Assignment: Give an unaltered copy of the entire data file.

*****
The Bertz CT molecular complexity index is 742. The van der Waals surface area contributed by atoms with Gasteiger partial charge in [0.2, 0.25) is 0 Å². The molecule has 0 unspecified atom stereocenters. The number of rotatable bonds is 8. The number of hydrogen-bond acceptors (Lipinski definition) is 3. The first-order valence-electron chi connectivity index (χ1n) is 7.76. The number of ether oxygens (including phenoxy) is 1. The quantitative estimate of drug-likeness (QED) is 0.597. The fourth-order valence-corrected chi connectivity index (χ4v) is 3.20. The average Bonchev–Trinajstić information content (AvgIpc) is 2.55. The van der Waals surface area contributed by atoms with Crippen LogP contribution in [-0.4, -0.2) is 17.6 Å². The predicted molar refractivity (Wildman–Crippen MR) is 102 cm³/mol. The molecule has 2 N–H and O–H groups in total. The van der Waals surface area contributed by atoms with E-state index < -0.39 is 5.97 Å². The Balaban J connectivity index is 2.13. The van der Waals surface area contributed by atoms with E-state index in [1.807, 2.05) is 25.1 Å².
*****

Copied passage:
The Bertz CT molecular complexity index is 742. The van der Waals surface area contributed by atoms with Gasteiger partial charge in [0.2, 0.25) is 0 Å². The molecule has 0 unspecified atom stereocenters. The number of rotatable bonds is 8. The number of hydrogen-bond acceptors (Lipinski definition) is 3. The first-order valence-electron chi connectivity index (χ1n) is 7.76. The number of ether oxygens (including phenoxy) is 1. The quantitative estimate of drug-likeness (QED) is 0.597. The fourth-order valence-corrected chi connectivity index (χ4v) is 3.20. The average Bonchev–Trinajstić information content (AvgIpc) is 2.55. The van der Waals surface area contributed by atoms with Crippen LogP contribution in [-0.4, -0.2) is 17.6 Å². The predicted molar refractivity (Wildman–Crippen MR) is 102 cm³/mol. The molecule has 2 N–H and O–H groups in total. The van der Waals surface area contributed by atoms with E-state index < -0.39 is 5.97 Å². The Balaban J connectivity index is 2.13. The van der Waals surface area contributed by atoms with E-state index in [1.807, 2.05) is 25.1 Å².